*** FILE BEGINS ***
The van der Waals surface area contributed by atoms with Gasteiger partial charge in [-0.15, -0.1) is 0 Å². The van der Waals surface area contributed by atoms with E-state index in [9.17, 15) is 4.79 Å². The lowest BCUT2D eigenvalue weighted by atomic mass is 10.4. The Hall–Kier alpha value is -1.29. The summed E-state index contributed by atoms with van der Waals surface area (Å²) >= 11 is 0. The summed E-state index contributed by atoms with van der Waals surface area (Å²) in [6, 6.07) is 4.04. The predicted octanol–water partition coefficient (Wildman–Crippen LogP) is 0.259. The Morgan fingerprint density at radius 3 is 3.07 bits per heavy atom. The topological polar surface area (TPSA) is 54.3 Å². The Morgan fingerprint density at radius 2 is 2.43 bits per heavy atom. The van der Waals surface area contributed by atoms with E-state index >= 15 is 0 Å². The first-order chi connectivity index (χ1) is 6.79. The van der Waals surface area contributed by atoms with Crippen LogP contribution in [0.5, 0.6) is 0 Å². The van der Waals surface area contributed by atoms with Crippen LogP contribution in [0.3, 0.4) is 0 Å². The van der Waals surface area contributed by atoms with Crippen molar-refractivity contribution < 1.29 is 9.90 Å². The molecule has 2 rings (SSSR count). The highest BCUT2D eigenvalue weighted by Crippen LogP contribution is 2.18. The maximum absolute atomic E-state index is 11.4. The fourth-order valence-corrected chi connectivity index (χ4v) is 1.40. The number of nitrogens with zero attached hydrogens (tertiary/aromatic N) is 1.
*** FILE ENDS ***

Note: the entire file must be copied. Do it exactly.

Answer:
The van der Waals surface area contributed by atoms with Gasteiger partial charge in [-0.15, -0.1) is 0 Å². The van der Waals surface area contributed by atoms with E-state index in [9.17, 15) is 4.79 Å². The lowest BCUT2D eigenvalue weighted by atomic mass is 10.4. The Hall–Kier alpha value is -1.29. The summed E-state index contributed by atoms with van der Waals surface area (Å²) >= 11 is 0. The summed E-state index contributed by atoms with van der Waals surface area (Å²) in [6, 6.07) is 4.04. The predicted octanol–water partition coefficient (Wildman–Crippen LogP) is 0.259. The Morgan fingerprint density at radius 3 is 3.07 bits per heavy atom. The topological polar surface area (TPSA) is 54.3 Å². The Morgan fingerprint density at radius 2 is 2.43 bits per heavy atom. The van der Waals surface area contributed by atoms with E-state index >= 15 is 0 Å². The first-order chi connectivity index (χ1) is 6.79. The van der Waals surface area contributed by atoms with Crippen LogP contribution in [0.5, 0.6) is 0 Å². The van der Waals surface area contributed by atoms with Crippen LogP contribution in [0.3, 0.4) is 0 Å². The van der Waals surface area contributed by atoms with Crippen molar-refractivity contribution < 1.29 is 9.90 Å². The molecule has 2 rings (SSSR count). The highest BCUT2D eigenvalue weighted by Crippen LogP contribution is 2.18. The maximum absolute atomic E-state index is 11.4. The fourth-order valence-corrected chi connectivity index (χ4v) is 1.40. The number of nitrogens with zero attached hydrogens (tertiary/aromatic N) is 1.